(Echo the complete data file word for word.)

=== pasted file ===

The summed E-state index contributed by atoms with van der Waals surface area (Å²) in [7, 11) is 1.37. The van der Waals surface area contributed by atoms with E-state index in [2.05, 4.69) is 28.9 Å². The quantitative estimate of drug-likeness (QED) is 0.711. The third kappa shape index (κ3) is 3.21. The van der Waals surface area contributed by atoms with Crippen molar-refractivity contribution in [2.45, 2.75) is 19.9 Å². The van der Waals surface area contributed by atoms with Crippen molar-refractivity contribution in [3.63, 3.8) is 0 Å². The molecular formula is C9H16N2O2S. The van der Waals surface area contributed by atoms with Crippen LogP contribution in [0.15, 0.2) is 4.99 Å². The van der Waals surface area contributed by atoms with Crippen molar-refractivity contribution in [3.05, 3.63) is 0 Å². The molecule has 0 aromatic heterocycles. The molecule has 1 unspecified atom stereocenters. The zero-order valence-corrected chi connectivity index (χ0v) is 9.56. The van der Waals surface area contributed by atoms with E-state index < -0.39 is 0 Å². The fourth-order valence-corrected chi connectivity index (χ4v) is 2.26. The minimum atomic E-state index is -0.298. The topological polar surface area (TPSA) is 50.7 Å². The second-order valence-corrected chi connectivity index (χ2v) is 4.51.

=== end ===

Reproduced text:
The summed E-state index contributed by atoms with van der Waals surface area (Å²) in [7, 11) is 1.37. The van der Waals surface area contributed by atoms with E-state index in [2.05, 4.69) is 28.9 Å². The quantitative estimate of drug-likeness (QED) is 0.711. The third kappa shape index (κ3) is 3.21. The van der Waals surface area contributed by atoms with Crippen molar-refractivity contribution in [2.45, 2.75) is 19.9 Å². The van der Waals surface area contributed by atoms with Crippen molar-refractivity contribution in [3.63, 3.8) is 0 Å². The molecular formula is C9H16N2O2S. The van der Waals surface area contributed by atoms with Crippen LogP contribution in [0.15, 0.2) is 4.99 Å². The van der Waals surface area contributed by atoms with Crippen molar-refractivity contribution in [3.05, 3.63) is 0 Å². The molecule has 0 aromatic heterocycles. The molecule has 1 unspecified atom stereocenters. The zero-order valence-corrected chi connectivity index (χ0v) is 9.56. The van der Waals surface area contributed by atoms with E-state index < -0.39 is 0 Å². The fourth-order valence-corrected chi connectivity index (χ4v) is 2.26. The minimum atomic E-state index is -0.298. The topological polar surface area (TPSA) is 50.7 Å². The second-order valence-corrected chi connectivity index (χ2v) is 4.51.